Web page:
Recall that many federal laws lay out a broad policy, and then delegate the task of implementing the details of that policy to regulatory agencies. Eighty-four years ago, in A. L. A. Schechter Poultry Corp. v. United States, the Supreme Court struck down a law that gave President Roosevelt sweeping power to impose “codes of fair competition” on industries. The power delegated to Roosevelt was so broad that, at least according to the Supreme Court, the president’s discretion to regulate industry was “virtually unfettered.” The nondelegation doctrine says that such a near-limitless delegation of lawmaking power is not allowed.
Since then, however, the court’s clarified that the nondelegation principle applies only in egregious cases. “So long as Congress ‘shall lay down by legislative act an intelligible principle to which the person or body authorized to [exercise the delegated authority] is directed to conform,’” the court held in Mistretta v. United States, “‘such legislative action is not a forbidden delegation of legislative power.’”
Gundy may be the first case in three generations to run afoul of this rule. It involves a federal law that requires certain sex offenders convicted after 2006 to register “in each jurisdiction where the offender resides, where the offender is an employee, and where the offender is a student.” Another provision of this same law gives the attorney general “the authority to specify the applicability of the requirements of this subchapter to sex offenders convicted before the enactment of this chapter or its implementation in a particular jurisdiction, and to prescribe rules for the registration of any such sex offenders.”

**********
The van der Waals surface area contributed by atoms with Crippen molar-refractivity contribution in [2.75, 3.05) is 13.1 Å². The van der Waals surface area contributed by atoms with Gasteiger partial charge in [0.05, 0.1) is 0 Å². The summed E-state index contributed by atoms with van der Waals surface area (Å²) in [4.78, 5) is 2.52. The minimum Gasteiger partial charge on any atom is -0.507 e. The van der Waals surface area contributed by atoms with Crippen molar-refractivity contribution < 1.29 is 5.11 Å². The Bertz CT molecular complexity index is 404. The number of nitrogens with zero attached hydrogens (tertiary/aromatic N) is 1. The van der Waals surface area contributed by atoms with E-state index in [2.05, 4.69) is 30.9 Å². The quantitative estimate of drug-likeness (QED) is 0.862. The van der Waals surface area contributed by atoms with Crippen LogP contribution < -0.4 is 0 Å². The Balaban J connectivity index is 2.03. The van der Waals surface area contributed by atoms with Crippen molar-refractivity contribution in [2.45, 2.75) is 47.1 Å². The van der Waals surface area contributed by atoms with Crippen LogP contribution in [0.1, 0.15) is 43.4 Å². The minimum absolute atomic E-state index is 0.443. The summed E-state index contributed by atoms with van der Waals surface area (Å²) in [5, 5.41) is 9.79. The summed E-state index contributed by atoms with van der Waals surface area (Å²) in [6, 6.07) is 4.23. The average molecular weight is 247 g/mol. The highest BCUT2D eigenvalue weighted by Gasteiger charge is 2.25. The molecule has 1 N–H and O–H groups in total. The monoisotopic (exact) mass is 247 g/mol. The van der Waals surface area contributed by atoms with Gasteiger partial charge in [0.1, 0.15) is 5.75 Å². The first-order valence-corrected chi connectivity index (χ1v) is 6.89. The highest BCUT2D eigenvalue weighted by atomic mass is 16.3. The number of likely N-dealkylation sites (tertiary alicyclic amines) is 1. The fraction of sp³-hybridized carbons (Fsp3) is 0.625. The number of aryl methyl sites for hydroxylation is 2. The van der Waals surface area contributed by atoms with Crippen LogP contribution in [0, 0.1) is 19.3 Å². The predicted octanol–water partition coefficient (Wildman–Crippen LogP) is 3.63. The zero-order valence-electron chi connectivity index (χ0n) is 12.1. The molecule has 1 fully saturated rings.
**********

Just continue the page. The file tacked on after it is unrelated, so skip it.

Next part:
Thus, while the fate of people who committed sex offenses after 2006 is defined by statute, the fate of people who offended earlier is left up to the attorney general. Moreover, though there are good arguments suggesting that other provisions of the law may provide the attorney general with some guidance about how to treat pre-2006 offenders, the Justice Department took a blunderbuss approach — issuing a sweeping regulation requiring all sex offenders that fall within the statute to register, regardless of the date of their conviction.